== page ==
In very many endeavors in life, it's not uncommon for fathers and sons to work together. It's a tradition dating back hundreds of years, though we're most usually aware of it when we see the "...and son" painted on the side of a truck as a business name. Painters brought their sons into the business, also musicians, writers, and today moviemakers, actors, sometimes even whole families get involved as in the case of the Fondas, Barrymores, Baldwins, and Bridges. It was also the case with a Finnish father and son who were both outstanding architects--Eliel and Eero Saarinen.
The father, Eliel, was born 1873 in Rantasalmi, Finland. His father was a minister. Early on he had in mind to be a painter. Growing up only a short distance from St. Petersburg, Russia, he spent many hours studying the paintings of the Hermitage, especially those of Rembrandt. But in his mid-twenties, Eliel gave up becoming a mediocre painter for a profession in which he felt he could make more of an impact. Just a few years later, in 1900, he did. His design for the Finnish pavilion at the Paris Exposition. While not seeming too radical in appearance, he broke with the Beaux-arts tradition of decorating everything that didn't move with motifs from the past. A year later, he made an even bigger impact with his Helsinki railroad station. In the early 1920s, his influential second place finish in the Chicago Tribune tower composition gave him the money ($20,000) and the confidence to move his wife, daughter, and thirteen-year-old son, Eero, to Chicago where he worked with a group of designers, architects, and engineers in an early attempt at urban renewal in downtown Chicago. The plans were too far ahead of their time. They were never implemented.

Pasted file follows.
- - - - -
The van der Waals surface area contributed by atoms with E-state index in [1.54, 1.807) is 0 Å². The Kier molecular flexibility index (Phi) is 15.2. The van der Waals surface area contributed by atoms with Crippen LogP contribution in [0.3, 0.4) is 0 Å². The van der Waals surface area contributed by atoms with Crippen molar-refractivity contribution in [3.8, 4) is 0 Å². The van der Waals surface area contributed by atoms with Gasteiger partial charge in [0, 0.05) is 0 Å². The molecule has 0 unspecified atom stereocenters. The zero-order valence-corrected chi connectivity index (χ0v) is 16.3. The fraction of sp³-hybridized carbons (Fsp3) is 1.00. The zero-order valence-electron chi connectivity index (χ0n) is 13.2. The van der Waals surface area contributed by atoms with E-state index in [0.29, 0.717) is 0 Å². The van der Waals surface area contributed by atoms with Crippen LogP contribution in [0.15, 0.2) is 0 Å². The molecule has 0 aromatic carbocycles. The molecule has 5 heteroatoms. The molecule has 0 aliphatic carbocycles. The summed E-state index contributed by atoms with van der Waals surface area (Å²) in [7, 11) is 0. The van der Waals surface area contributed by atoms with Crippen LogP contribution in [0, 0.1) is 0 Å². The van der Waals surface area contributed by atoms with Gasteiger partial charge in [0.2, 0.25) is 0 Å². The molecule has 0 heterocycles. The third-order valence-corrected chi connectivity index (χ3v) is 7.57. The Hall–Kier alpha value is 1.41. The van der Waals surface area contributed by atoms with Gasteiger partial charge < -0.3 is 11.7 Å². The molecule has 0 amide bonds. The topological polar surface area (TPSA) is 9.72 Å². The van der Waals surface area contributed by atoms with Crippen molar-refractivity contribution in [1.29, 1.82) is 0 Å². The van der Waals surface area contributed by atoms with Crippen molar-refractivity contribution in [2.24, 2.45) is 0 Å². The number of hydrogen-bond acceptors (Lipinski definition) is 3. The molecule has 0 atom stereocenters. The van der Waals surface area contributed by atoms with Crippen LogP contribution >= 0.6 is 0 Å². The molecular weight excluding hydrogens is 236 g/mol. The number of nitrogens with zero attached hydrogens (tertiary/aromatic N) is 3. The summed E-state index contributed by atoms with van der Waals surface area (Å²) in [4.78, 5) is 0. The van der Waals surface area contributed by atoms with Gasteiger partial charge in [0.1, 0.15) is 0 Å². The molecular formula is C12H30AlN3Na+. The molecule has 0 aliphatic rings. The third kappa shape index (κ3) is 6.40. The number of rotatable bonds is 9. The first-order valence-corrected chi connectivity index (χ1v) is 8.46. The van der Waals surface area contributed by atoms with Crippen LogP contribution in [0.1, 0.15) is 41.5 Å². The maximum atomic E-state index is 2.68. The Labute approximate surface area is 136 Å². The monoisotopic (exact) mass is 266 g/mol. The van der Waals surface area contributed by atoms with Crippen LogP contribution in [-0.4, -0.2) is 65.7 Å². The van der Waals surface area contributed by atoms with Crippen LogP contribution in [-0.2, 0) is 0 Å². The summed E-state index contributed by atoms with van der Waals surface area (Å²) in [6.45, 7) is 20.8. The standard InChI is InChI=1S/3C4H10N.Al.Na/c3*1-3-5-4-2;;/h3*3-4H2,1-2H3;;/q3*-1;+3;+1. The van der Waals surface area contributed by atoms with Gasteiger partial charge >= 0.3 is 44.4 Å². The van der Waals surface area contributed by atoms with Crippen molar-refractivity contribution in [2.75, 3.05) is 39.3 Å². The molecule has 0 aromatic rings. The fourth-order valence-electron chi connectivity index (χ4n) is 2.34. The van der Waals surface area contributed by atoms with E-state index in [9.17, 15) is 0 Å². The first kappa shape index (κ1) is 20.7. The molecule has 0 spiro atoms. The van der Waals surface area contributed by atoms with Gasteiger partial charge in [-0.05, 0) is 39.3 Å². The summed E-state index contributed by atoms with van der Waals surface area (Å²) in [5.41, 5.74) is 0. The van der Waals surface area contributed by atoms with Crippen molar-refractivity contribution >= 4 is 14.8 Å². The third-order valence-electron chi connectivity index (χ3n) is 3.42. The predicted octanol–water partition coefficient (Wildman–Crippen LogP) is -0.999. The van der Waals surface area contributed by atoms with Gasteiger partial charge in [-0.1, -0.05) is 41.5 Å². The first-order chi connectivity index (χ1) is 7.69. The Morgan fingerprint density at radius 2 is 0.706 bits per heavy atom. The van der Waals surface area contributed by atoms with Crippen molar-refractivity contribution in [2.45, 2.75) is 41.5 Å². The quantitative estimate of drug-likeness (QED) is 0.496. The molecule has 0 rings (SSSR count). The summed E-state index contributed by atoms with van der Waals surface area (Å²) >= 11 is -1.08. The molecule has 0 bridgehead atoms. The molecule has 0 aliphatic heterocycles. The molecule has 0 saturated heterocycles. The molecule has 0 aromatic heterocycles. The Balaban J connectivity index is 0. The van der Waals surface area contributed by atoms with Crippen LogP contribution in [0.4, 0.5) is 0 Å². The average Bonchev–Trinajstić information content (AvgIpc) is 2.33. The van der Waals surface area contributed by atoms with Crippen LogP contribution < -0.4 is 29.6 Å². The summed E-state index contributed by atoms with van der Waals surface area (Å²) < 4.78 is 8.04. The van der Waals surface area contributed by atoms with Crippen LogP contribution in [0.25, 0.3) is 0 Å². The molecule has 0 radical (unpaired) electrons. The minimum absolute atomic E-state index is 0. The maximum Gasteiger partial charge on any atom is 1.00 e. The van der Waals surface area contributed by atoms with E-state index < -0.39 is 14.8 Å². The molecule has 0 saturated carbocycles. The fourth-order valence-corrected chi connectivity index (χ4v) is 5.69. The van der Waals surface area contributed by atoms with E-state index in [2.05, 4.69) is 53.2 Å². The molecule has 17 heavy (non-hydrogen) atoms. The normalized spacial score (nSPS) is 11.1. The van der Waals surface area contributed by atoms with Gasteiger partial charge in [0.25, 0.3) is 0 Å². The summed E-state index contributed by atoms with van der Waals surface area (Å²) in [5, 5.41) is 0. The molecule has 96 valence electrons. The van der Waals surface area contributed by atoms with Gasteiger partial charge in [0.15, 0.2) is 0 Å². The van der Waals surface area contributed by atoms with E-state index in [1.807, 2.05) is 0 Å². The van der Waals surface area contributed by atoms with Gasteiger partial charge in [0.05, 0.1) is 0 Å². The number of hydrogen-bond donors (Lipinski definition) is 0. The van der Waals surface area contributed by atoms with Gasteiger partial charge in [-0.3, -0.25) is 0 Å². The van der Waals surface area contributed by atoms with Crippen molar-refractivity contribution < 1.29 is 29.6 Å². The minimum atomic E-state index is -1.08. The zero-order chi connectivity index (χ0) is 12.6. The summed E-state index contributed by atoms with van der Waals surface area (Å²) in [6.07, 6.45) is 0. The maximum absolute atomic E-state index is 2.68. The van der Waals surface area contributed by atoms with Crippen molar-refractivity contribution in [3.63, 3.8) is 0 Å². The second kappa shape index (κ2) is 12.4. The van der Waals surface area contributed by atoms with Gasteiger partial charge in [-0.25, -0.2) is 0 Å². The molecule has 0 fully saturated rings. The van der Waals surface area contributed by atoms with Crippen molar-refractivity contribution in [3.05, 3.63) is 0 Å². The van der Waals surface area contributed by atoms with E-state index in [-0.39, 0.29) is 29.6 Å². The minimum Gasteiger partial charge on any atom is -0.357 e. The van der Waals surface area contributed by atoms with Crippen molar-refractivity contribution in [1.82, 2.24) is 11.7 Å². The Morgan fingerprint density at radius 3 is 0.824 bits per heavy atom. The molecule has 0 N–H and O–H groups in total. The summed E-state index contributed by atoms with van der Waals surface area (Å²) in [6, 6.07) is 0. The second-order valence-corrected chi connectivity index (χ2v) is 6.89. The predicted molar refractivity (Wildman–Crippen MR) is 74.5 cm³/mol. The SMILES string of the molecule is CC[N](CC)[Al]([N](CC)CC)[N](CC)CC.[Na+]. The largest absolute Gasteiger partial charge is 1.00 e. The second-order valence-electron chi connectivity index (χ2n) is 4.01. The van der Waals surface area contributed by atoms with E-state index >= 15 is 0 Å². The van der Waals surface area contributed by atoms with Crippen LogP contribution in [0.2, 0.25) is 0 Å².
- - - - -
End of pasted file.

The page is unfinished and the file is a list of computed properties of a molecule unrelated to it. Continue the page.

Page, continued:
However, lured away from Chicago to suburban Bloomfield Hills, Michigan, the elder Saarinen did make a considerable impact with his designs for the Cranbrook Academy which included a boys school, a nearby girls school (Kingswood), and an art institute where he taught. It was there he began to work with his son, who later graduated not from Cranbrook, but Yale. The younger Saarinen's grand entry into the field of architecture came with his winning design for St. Louis's Gateway Arch in 1948. Though it would be another 16 years before it was built, his majestic, stainless steel monument led to commissions for corporate headquarters buildings from GM, John Deere, Bell Telephone, and his Yale alma mater. These in turn led to his most celebrated structures, the birdlike TWA terminal at Kennedy International Airport, and the even more spectacular Dulles International Airport terminal outside Washington. In each case, there is exhibited an independence in his work from prevailing International Style glass boxes. They are dramatic, functional, often quite sculptural, and inevitably beautiful. Like his father, he detoured from the expected, prevailing styles, to the daring. Unlike his father, he evolved designs in no way evoking the past, and a style never etched in stone, yet always uniquely recognizable as his own.